Sam Keith passed away in 2003. But in 2013, his son-in-law, children's book author/illustrator Brian Lies, discovered a book manuscript in an archive box in their garage, originally written in 1974 after the publication of ONE MAN'S WILDERNESS.
FIRST WILDERNESS is the story of Keith's own experiences, at times harrowing, funny and fascinating. Along with the original manuscript are photos and excerpts from his journals, letters, and notebooks, woven in to create a compelling and poignant memoir of search and discovery.
Sam Keith's (1921- March 28, 2003) most notable work was the best-seller ONE MAN'S WILDERNESS: AN ALASKAN ODYSSEY in which he edited the journals and photographs of his friend Richard Proenneke's (May 4, 1916 - April 20, 2003) solo experiences in Alaska. The book was reissued in 1999 and won a National Outdoor Book Award. Text from the...
Title:First Wilderness: My Quest In The Territory Of AlaskaFormat:PaperbackDimensions:272 pages, 8.5 × 5.5 × 0.68 inPublished:September 15, 2014Publisher:Graphic Arts BooksLanguage:English

The following ISBNs are associated with this title:

ISBN - 10:194182109X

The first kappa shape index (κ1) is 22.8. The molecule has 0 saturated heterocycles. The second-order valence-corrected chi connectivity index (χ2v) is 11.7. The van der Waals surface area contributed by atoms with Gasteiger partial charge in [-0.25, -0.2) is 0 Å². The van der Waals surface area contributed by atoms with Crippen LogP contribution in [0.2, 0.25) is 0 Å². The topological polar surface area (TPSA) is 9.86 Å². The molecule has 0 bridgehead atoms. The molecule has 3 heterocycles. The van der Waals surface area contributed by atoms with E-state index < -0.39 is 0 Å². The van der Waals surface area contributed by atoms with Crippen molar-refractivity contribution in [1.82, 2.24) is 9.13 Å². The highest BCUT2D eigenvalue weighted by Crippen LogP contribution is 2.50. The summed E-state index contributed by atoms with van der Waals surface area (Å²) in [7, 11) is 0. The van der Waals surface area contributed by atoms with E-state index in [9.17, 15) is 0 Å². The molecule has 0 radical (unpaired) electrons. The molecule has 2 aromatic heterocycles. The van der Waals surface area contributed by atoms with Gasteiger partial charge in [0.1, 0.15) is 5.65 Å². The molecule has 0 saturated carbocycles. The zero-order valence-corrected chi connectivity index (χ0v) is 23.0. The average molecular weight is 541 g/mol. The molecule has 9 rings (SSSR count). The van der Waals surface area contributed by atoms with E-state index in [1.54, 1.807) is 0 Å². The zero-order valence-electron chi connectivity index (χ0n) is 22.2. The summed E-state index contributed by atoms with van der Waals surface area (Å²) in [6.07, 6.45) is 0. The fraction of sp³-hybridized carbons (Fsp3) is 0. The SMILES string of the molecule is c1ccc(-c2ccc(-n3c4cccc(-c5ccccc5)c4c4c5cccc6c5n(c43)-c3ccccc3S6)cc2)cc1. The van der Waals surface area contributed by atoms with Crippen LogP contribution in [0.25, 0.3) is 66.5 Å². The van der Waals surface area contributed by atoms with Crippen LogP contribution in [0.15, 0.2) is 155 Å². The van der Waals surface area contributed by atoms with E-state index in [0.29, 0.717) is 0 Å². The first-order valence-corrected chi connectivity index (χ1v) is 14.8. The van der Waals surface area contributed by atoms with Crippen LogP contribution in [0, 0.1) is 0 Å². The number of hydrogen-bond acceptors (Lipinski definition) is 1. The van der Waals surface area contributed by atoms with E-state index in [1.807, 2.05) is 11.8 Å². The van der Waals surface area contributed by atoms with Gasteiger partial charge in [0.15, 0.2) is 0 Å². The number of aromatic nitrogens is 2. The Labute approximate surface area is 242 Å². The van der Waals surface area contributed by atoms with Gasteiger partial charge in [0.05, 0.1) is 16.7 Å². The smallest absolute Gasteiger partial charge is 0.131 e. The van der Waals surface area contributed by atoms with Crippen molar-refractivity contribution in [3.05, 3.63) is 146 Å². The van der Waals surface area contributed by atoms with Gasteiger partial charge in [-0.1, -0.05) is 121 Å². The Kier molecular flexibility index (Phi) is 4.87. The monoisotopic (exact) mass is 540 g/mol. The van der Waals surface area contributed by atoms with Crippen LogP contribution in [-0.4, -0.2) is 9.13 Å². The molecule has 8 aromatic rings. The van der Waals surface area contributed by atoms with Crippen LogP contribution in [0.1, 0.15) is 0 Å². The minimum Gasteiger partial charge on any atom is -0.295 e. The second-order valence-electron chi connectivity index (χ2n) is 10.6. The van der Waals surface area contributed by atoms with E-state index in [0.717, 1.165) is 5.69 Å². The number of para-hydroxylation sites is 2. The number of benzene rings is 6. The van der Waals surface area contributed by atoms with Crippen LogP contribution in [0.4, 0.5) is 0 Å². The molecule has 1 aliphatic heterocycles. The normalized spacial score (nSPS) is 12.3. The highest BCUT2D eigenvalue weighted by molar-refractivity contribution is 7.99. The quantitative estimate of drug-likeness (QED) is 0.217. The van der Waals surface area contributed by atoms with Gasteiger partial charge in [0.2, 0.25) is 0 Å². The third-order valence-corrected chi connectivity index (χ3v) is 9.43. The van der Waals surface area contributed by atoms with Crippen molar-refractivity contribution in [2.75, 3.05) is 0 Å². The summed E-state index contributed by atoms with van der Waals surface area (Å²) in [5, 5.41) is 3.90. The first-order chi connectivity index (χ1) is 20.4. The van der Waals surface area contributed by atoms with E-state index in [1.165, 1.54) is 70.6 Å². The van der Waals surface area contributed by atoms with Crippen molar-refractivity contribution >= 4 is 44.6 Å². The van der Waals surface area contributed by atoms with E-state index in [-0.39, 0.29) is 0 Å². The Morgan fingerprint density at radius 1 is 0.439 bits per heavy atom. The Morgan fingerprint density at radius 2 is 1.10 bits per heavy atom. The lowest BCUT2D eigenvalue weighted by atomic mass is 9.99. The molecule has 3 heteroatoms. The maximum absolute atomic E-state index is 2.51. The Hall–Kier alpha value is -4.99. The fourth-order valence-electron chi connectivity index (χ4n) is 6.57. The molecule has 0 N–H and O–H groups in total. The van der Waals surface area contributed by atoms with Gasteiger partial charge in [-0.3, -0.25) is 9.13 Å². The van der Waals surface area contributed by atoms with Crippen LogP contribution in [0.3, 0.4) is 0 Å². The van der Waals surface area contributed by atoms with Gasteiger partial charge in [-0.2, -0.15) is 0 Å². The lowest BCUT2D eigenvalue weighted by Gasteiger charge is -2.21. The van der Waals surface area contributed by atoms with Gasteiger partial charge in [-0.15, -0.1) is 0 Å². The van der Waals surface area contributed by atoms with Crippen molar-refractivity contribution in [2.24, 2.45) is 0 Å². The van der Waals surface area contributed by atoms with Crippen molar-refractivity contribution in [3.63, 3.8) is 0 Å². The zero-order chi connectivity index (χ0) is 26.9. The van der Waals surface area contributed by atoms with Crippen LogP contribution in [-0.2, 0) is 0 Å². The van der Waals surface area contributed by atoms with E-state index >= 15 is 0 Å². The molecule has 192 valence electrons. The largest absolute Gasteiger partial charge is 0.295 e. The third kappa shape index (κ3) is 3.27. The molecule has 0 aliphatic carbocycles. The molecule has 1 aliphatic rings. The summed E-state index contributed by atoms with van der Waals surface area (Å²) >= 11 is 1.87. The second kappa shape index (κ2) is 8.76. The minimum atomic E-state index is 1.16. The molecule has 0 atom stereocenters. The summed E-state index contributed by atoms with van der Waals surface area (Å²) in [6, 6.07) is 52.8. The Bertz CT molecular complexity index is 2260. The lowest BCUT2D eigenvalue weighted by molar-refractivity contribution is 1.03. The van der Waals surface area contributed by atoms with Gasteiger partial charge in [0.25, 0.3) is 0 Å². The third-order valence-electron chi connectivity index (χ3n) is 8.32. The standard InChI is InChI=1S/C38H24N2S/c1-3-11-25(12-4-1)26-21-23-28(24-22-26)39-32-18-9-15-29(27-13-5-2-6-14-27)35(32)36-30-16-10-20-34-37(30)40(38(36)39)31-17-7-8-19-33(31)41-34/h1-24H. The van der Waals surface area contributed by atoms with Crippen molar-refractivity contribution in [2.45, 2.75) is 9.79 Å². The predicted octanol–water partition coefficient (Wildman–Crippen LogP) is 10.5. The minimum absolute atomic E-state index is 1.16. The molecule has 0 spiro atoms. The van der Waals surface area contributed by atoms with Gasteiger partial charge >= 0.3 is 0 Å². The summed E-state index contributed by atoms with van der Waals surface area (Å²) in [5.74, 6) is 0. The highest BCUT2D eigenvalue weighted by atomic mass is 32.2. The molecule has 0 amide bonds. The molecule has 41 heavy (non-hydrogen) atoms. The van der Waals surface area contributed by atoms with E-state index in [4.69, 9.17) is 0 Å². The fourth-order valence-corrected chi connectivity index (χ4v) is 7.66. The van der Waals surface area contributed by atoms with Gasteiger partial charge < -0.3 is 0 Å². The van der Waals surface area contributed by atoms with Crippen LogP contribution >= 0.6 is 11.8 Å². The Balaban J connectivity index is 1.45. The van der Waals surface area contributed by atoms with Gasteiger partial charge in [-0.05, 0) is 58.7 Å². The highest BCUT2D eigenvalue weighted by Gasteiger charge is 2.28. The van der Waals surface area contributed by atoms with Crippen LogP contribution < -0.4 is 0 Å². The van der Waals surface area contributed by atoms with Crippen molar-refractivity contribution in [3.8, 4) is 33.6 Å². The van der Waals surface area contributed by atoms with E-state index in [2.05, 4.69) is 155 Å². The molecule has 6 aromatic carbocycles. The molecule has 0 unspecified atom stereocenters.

ISBN - 13:9781941821091

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Rated 4 out of 5 by from Interesting I enjoyed traveling to Alaska with the author. It is a trip I will probably never take otherwise.
Date published: 2017-10-29
Rated 5 out of 5 by from Relaxing This book allows you to escape the hustle and bustle of your everyday life as you follow Dick's journey of solitude and living off the land in beautiful Alaska.
Date published: 2017-03-08
Rated 5 out of 5 by from Dick's journal in his own words. My favorite pbs series. This was given to me for Christmas. A nice book for anyone who dreams of Alaskan adventure.
Date published: 2017-01-31
Rated 5 out of 5 by from One Man's Wilderness What an incredible life.....lived the way many of us only dream of.....appreciating nature in an environment not yet ruined by humans.